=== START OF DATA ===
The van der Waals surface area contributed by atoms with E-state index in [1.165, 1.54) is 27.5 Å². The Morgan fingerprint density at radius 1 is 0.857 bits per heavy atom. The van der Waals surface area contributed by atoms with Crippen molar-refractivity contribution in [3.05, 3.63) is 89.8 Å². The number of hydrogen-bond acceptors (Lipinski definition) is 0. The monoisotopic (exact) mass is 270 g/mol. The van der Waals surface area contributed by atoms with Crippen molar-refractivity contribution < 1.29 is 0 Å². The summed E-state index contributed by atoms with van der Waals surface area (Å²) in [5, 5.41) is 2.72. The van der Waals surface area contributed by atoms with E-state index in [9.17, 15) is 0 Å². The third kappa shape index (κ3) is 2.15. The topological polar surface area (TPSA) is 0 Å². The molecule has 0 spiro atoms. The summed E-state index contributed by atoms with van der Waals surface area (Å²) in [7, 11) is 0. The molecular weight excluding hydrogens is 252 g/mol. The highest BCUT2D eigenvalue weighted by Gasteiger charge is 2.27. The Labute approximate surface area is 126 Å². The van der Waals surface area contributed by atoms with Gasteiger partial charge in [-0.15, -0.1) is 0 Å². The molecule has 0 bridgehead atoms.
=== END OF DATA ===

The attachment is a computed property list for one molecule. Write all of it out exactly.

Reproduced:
The van der Waals surface area contributed by atoms with E-state index in [1.165, 1.54) is 27.5 Å². The Morgan fingerprint density at radius 1 is 0.857 bits per heavy atom. The van der Waals surface area contributed by atoms with Crippen molar-refractivity contribution in [3.05, 3.63) is 89.8 Å². The number of hydrogen-bond acceptors (Lipinski definition) is 0. The monoisotopic (exact) mass is 270 g/mol. The van der Waals surface area contributed by atoms with Crippen molar-refractivity contribution < 1.29 is 0 Å². The summed E-state index contributed by atoms with van der Waals surface area (Å²) in [5, 5.41) is 2.72. The van der Waals surface area contributed by atoms with E-state index in [9.17, 15) is 0 Å². The third kappa shape index (κ3) is 2.15. The topological polar surface area (TPSA) is 0 Å². The molecule has 0 spiro atoms. The summed E-state index contributed by atoms with van der Waals surface area (Å²) in [7, 11) is 0. The molecular weight excluding hydrogens is 252 g/mol. The highest BCUT2D eigenvalue weighted by Gasteiger charge is 2.27. The Labute approximate surface area is 126 Å². The van der Waals surface area contributed by atoms with Gasteiger partial charge in [-0.15, -0.1) is 0 Å². The molecule has 0 bridgehead atoms.